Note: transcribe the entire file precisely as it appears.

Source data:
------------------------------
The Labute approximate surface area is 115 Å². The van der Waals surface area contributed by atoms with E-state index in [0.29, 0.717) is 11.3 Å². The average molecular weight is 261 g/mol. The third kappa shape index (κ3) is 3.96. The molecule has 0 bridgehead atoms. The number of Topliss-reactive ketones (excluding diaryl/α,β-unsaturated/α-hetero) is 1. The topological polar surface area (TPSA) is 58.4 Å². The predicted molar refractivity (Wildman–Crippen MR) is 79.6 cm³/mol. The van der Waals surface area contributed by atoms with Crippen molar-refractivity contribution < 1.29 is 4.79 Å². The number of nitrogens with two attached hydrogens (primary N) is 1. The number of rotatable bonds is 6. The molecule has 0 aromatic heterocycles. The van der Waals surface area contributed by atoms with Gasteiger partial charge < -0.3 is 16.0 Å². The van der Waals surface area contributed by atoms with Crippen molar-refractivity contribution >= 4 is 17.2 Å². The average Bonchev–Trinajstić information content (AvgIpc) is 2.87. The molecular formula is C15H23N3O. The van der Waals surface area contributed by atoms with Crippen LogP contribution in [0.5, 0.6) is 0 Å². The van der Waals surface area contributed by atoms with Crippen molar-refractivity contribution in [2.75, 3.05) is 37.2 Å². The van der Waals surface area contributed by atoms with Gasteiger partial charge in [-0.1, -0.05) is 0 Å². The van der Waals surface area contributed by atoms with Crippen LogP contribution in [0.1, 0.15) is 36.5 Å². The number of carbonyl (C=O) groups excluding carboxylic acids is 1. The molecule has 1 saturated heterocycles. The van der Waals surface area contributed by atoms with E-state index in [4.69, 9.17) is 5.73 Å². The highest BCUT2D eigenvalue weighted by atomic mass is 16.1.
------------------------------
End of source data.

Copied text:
The Labute approximate surface area is 115 Å². The van der Waals surface area contributed by atoms with E-state index in [0.29, 0.717) is 11.3 Å². The average molecular weight is 261 g/mol. The third kappa shape index (κ3) is 3.96. The molecule has 0 bridgehead atoms. The number of Topliss-reactive ketones (excluding diaryl/α,β-unsaturated/α-hetero) is 1. The topological polar surface area (TPSA) is 58.4 Å². The predicted molar refractivity (Wildman–Crippen MR) is 79.6 cm³/mol. The van der Waals surface area contributed by atoms with Crippen molar-refractivity contribution < 1.29 is 4.79 Å². The number of nitrogens with two attached hydrogens (primary N) is 1. The number of rotatable bonds is 6. The molecule has 0 aromatic heterocycles. The van der Waals surface area contributed by atoms with Gasteiger partial charge < -0.3 is 16.0 Å². The van der Waals surface area contributed by atoms with Crippen molar-refractivity contribution >= 4 is 17.2 Å². The average Bonchev–Trinajstić information content (AvgIpc) is 2.87. The molecular formula is C15H23N3O. The van der Waals surface area contributed by atoms with Crippen LogP contribution in [0.5, 0.6) is 0 Å². The van der Waals surface area contributed by atoms with Crippen molar-refractivity contribution in [2.75, 3.05) is 37.2 Å². The van der Waals surface area contributed by atoms with Gasteiger partial charge in [-0.1, -0.05) is 0 Å². The van der Waals surface area contributed by atoms with Crippen LogP contribution in [0.1, 0.15) is 36.5 Å². The number of carbonyl (C=O) groups excluding carboxylic acids is 1. The molecule has 1 saturated heterocycles. The van der Waals surface area contributed by atoms with E-state index in [4.69, 9.17) is 5.73 Å². The highest BCUT2D eigenvalue weighted by atomic mass is 16.1.